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What to Do When You Don’t Get the Job

Episode overview

It’s easy to know what to do when you land a job, but what about when you don’t?

Pete is joined once again by HR consultant, Ricky Baez, on today’s episode of the Finding Career Zen podcast to discuss job rejection. Despite how well you prepare for the news, you will undoubtedly be disappointed and upset when it happens. Ricky explains that how you handle the situation often determines what happens next. He shares three tips to help you can make the most of your experience.

Tune in now and start taking every failure as an opportunity to learn!

Connect with Pete and Ricky on LinkedIn!

24 minutes

View transcript

Steps to take when you don’t get the job

  • Thank the recruiter for their time and the opportunity. When you receive the call that you didn’t get the job, a decision has already been made. You may be feeling hurt in the moment, but bite your tongue and say it anyways. It will serve you better long term. 
  • Ask for feedback. Don’t get upset or rebut it, but acknowledge what the interviewer saw and how you came across. Doing this will not only raise your awareness for the next interview but also send the message that you want to improve.
  • Continue to communicate with your recruiter. These individuals are valuable and tangible assets. Slowly begin to build that relationship, so you’ll be at the top of their mind when a new position opens up.

Additional resources

About Pete Newsome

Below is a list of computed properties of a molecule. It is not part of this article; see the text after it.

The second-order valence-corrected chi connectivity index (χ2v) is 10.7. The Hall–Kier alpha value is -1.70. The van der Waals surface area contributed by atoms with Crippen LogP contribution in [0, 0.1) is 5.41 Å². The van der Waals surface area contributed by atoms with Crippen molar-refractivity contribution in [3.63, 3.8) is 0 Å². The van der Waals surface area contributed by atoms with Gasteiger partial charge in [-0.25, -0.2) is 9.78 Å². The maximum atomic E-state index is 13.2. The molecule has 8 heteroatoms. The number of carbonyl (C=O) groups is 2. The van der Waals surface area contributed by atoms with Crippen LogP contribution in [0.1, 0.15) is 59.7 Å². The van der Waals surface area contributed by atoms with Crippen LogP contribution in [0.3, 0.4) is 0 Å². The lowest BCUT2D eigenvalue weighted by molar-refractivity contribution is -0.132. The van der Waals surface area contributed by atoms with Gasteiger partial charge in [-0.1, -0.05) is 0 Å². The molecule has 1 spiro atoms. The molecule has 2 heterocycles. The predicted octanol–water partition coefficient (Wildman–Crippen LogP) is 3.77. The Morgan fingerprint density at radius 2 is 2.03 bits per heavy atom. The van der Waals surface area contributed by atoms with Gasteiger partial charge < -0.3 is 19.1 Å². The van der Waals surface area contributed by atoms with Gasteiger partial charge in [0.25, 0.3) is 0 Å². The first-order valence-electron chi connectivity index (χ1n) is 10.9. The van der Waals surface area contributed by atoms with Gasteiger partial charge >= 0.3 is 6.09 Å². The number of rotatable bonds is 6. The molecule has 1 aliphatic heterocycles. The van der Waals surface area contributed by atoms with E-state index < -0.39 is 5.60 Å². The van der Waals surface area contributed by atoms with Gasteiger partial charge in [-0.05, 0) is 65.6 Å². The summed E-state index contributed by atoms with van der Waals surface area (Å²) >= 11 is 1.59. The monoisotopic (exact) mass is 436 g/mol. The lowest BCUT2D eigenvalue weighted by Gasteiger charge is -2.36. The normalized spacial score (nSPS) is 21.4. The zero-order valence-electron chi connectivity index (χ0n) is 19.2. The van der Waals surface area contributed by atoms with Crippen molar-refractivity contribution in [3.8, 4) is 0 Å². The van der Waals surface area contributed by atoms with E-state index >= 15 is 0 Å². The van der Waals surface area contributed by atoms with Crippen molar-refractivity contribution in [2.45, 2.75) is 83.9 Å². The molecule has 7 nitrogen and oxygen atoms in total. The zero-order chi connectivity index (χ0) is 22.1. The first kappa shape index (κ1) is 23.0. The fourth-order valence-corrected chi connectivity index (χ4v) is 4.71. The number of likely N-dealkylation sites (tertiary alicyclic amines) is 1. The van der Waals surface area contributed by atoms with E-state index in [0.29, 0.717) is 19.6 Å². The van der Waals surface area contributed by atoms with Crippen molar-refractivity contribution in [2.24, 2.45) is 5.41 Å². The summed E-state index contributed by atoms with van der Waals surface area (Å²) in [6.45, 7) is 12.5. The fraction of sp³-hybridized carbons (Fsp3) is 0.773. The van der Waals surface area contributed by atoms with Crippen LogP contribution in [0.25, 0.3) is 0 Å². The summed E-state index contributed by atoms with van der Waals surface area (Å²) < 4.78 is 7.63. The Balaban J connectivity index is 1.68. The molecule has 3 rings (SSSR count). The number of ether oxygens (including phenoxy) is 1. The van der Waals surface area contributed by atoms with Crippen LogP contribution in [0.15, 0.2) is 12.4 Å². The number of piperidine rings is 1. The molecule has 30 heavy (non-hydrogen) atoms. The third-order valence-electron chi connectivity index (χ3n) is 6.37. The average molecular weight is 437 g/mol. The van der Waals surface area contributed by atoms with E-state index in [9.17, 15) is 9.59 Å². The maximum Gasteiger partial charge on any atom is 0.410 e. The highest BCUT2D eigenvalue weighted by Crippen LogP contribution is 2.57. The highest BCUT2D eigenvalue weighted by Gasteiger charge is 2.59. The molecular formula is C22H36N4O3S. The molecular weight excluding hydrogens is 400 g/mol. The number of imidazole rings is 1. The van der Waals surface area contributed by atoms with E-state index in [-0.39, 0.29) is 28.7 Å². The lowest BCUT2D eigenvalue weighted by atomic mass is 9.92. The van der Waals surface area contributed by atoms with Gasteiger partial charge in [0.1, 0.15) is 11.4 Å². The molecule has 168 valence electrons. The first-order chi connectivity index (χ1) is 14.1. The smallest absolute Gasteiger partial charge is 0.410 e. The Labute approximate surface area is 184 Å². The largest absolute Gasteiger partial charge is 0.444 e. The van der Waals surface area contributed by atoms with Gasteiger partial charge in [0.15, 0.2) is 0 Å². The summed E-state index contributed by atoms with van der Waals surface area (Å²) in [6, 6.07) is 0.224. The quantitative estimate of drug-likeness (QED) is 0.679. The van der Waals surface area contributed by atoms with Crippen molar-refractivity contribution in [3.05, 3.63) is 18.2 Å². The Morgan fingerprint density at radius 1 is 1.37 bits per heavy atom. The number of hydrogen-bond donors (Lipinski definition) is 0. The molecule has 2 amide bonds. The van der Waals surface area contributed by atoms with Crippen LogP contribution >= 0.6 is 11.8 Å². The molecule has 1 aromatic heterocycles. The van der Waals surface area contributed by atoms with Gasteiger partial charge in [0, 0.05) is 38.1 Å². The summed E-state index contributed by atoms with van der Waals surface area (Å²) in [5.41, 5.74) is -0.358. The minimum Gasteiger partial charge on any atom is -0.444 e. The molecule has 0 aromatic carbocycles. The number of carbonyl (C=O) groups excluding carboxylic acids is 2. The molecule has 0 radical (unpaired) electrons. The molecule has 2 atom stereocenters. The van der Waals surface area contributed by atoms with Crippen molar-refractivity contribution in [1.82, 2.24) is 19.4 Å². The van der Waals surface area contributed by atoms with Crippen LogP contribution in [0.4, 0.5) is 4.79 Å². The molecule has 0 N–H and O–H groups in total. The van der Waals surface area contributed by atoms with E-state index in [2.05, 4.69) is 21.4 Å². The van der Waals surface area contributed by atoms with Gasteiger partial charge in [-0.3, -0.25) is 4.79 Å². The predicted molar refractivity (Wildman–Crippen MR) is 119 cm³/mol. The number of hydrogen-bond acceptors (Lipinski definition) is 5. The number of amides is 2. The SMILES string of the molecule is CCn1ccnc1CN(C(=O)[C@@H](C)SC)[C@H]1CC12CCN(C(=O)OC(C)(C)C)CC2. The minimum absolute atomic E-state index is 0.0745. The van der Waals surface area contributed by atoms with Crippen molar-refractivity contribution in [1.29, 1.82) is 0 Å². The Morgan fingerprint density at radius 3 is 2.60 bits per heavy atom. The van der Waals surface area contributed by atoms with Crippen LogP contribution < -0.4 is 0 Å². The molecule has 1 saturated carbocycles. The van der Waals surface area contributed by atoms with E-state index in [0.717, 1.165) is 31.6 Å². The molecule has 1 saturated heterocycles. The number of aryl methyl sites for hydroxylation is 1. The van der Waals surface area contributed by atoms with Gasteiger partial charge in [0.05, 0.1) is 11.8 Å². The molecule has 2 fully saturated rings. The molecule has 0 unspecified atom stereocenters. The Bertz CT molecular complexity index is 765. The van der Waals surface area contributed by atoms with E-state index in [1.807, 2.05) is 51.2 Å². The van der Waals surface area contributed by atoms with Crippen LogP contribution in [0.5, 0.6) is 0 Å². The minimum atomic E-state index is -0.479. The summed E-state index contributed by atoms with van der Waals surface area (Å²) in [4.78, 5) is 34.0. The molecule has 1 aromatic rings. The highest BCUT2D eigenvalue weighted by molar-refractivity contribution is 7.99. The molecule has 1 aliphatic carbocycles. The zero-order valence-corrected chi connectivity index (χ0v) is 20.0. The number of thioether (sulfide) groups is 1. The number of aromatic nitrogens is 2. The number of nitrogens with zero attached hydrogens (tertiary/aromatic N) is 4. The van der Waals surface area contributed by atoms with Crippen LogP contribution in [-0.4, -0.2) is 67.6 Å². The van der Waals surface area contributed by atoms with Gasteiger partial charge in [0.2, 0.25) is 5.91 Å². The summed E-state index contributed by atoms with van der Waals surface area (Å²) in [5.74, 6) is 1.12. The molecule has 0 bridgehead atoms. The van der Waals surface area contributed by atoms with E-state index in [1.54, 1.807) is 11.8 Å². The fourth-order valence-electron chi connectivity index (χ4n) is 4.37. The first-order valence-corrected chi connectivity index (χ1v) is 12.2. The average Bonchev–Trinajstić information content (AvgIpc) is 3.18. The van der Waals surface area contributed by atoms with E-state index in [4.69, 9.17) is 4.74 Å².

Pete Newsome headshot

Pete Newsome is the President and founder of zengig, which he created after spending two decades in staffing and recruiting. He’s also the founder of 4 Corner Resources, the nationally acclaimed and award-winning staffing and recruiting firm he started out of a home office in 2005. Pete’s primary mission back then was the same as it is today: to do business in a personal way; with a commitment to zengig becoming the most comprehensive source of expert advice, tools, and resources for career growth and happiness. When he’s not in the office or spending time with his family of six, you can find Pete sharing his career knowledge and expertise through public speaking, writing, and as the host of the Finding Career Zen & Hire Calling podcasts.


Pete Newsome 00:00
You’re listening to the Finding Career Zen Podcast. I’m Pete Newsome. I’m with Ricky Baez today on a beautiful Friday morning Ricky how are you?

Ricky Baez 00:08
Yes, it is beautiful that sun finally came out not like 20 minutes ago.

Pete Newsome 00:11
You have your radio voice go on this morning.

Ricky Baez 00:14
I do because I think we’ve done this a lot today.

Pete Newsome 00:20
We know anyone listening is not supposed to know we’ve had two false starts this morning. I will say that they’re completely my fault.

Ricky Baez 00:28
It happens we’re human beings, Pete.

Pete Newsome 00:31
It happens and what a perfect segue into our theme today that not everything works out as you would like for it to and that is true in podcast recording as is true in the job search process so boy it’s almost like it that faith was on our side with us.

Ricky Baez 00:50
It flowed like you know what, let’s show them exactly what this is all about. Yeah, Pete, we always talk about how we help people, helping people in finding that job, how to how engage recruiters are engaged with organizations.

Ricky Baez 01:06
And for the longest time, I think people focused on little segments of the entire process where you and I are taking a look at the entire picture and kind of being the GPS of the candidate.

Ricky Baez 01:17